Community Advisory Group

Meeting #2
March 2, 2016

Topics
[1]
[2]
[3]
[4]
[5]

Welcome / Introductions
Level of Traffic Stress
Goals, Objectives, Performance Measures
New Business
Public Comment

Housekeeping

• Speaker Series
– Jennifer Toole on 2/23
– Jeffery Tumlin (Nelson/Nygaard) on 3/16

• Additional meetings in April and May?

What is Level of Traffic Stress?

Level of Traffic Stress
• Initially developed by Peter Furth
• Characteristics
– Uses attributes of road/path to determine amount
of traffic stress bicyclists experience
– Streets are ranked from LTS 1 (very low stress) to
LTS 4 (high stress)
– Treats links differently from crossings

Uses of Level of Traffic Stress
• Enables connectivity analysis of the network at
different stress levels.
• It will also allow us to target investment so that
they’ll have the biggest impact on the network.

Four Types of Transportation Cyclists
Strong and Fearless (~7%)

Enthused and Confident (~5%)

Interested but Concerned (~51%)
No Way, No How (~37%)

LTS Shows Networks Available
• LTS assumes that each cyclist will tolerate a
certain amount of stress. If a street is above that
threshold, they won’t use it.
• Parts of the network are unavailable to cyclists in
the lower stress tolerant levels.

Stress Levels

Level of Traffic Stress
• Furth LTS:
– LTS 1: Very Low Stress
– LTS 2: Low Stress
– LTS 3: Moderate Stress
– LTS 4: High Stress

Level of Traffic Stress
• Revised LTS:
– LTS 0: No Traffic Stress
– LTS 1: Very Low Stress
– LTS 2: Low Stress
– LTS 2.5: Moderate Stress
– LTS 3: Moderate Stress
– LTS 4: High Stress
– LTS 5: Very High Stress

Level of Traffic Stress
• Revised LTS:
– LTS 0: No Traffic Stress
– LTS 1: Very Low Stress
– LTS 2: Low Stress
– LTS 2.5: Moderate Stress
– LTS 3: Moderate Stress
– LTS 4: High Stress
– LTS 5: Very High Stress

Stress Mapping

Traffic Stress Tolerance: None

0 - None
1 - Very Low
2 - Low
2.5 - Mod Low
3 - Mod High
4 - High
5 - Very High

Traffic Stress Tolerance: Very Low

0 - None
1 - Very Low
2 - Low
2.5 - Mod Low
3 - Mod High
4 - High
5 - Very High

Traffic Stress Tolerance: Low

0 - None
1 - Very Low
2 - Low
2.5 - Mod Low
3 - Mod High
4 - High
5 - Very High

Traffic Stress Tolerance: Moderate Low

0 - None
1 - Very Low
2 - Low
2.5 - Mod Low
3 - Mod High
4 - High
5 - Very High

Traffic Stress Tolerance: Moderate High

0 - None
1 - Very Low
2 - Low
2.5 - Mod Low
3 - Mod High
4 - High
5 - Very High

Traffic Stress Tolerance: High

0 - None
1 - Very Low
2 - Low
2.5 - Mod Low
3 - Mod High
4 - High
5 - Very High

Traffic Stress Tolerance: Very High

0 - None
1 - Very Low
2 - Low
2.5 - Mod Low
3 - Mod High
4 - High
5 - Very High

LTS Attributes

Attributes of LTS: Original Furth Method

Number of Travel Lanes

Posted
Speed Limit

Type of Bike Facility

Parking Turnover

Bike Lane Width

Striped Center Line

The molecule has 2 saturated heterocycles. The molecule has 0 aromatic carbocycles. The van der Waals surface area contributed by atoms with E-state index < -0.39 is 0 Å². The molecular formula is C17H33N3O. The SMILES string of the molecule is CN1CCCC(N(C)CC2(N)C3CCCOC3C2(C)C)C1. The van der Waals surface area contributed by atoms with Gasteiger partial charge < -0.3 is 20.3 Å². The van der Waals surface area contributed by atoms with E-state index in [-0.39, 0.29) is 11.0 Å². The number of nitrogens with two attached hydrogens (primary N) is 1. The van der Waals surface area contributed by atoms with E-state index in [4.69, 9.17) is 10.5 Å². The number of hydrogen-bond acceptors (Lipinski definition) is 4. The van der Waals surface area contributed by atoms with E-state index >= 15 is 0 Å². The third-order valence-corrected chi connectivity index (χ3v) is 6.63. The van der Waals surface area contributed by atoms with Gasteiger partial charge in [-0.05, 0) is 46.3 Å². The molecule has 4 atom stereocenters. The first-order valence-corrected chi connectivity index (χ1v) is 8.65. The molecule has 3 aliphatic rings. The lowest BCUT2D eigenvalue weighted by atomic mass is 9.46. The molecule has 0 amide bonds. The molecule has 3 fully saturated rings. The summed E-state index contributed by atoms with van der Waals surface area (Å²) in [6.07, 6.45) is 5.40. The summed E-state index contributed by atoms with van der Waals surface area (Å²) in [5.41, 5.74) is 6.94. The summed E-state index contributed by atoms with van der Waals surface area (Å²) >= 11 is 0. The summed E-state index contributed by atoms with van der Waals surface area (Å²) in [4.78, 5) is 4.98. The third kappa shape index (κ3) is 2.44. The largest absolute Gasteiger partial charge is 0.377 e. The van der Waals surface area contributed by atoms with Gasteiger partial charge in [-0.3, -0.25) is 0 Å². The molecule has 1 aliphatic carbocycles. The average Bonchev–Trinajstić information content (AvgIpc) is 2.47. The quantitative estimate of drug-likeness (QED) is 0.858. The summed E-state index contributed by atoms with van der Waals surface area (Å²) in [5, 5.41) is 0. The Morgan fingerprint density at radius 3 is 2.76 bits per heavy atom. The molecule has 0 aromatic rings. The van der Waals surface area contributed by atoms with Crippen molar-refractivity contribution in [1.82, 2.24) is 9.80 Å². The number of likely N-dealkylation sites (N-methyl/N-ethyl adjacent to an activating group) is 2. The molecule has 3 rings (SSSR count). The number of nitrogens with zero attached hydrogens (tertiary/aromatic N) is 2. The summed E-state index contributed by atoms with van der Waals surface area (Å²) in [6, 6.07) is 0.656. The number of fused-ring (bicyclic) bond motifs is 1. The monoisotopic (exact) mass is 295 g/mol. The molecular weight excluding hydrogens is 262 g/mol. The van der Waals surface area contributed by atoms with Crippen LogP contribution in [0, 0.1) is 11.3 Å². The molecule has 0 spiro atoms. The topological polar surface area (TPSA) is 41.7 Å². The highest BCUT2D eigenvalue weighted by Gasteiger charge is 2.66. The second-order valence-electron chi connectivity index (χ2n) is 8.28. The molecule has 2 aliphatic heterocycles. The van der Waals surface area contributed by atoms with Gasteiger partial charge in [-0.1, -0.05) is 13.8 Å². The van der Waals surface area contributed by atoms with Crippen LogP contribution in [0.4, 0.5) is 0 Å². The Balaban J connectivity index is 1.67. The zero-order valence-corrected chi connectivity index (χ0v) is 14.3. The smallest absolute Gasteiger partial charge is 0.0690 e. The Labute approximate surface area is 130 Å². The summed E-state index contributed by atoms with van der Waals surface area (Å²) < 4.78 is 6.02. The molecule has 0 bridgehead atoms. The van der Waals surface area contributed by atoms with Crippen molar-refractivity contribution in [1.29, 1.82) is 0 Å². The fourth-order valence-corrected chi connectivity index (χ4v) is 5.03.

Attributes of LTS: Revised Method
Added attributes

Buffer Type for
Bike Facility

Industrial Street

Driveway Frequency

Very Low Stress School Analysis

Jackson Elementary School
Low Stress Connectivity = 94%

DRAFT

Rock Creek Forest Elementary School
Low Stress Connectivity = 14%

DRAFT

Very Low Stress School Analysis

School Level

Bikeshed

Very Low Stress
Connectivity

Elementary Schools (n=133)

1.0 mile

28%

Middle Schools (n=38)

1.5 mile

14%

High Schools (n=25)

2.0 mile

6%

DRAFT

Comments from Advisory Group

Comments Categories




Overall Approach
Data Collection, Travel Patterns and Metrics
Additional Data Needs
Table 1: Methodology for Street Segments
Table 2: Methodology for Intersections

Overall Approach
• Most comments supported Level of Traffic
Stress Approach

Overall Approach
Comment #1

• …the team's approach of adding three
additional levels of stress is a disservice to the
County.
• Manipulating Furth's system, which is based
on years of research and analysis, places the
County outside Furth's system of evaluation.

Overall Approach
Comment #2

• I'd change the ranking used for the moderate
high, high and very high levels on many
different roads.
• …I realized we're looking at 'good' roads and
'bad' roads. The LTS map does a good job with
that differentiation.
• I don't think we should spend a lot of time
discussing which roads are really 3s and which
are really 4s.

Overall Approach
Comment #4

• Can the Bicycle Master Plan Scope of Work be
extended to cover bicycle travel data
collection?

Overall Approach
Comment #5

• Once we have current bicycle travel data in
hand, how do we extrapolate it to obtain
anticipated future bicycle travel patterns?

Overall Approach
Comment #6

• What analytics do we apply to the data?

Additional Data Needed
Comment #7

• The map needs to include slope.
(from 2/2016 meeting)

Additional Data Needed
Comment #7

• The map needs to include sight distance.
(from 2/2016 meeting)

Goals, Objectives, Performance Measures

Goals
• Broad statements of a desired state
• General and brief

Example: Create a low-stress bicycling network

Objectives
• Specific statements that describe desired
outcome
– Quantifiable
– Time specific
– Achievable

Example: 50% of high school students will be
able to get to school on a low-stress bicycle
network by 2025.

Performance Measures
• Used to quantify objectives
• Define data needs
Example: The number of high school students
that can bicycle to school on a low stress bicycle
network.

Bicycle Issues Discussion

Bicycle Issues Discussion









Provide a mix of bicycle parking
Create a low-stress bicycling network
Create a multi-modal culture
Implementation challenges
Improve education about bicycling
Identify focus areas for bikeshare
Equity
Economic benefits of bicycling
Use of metrics
Safety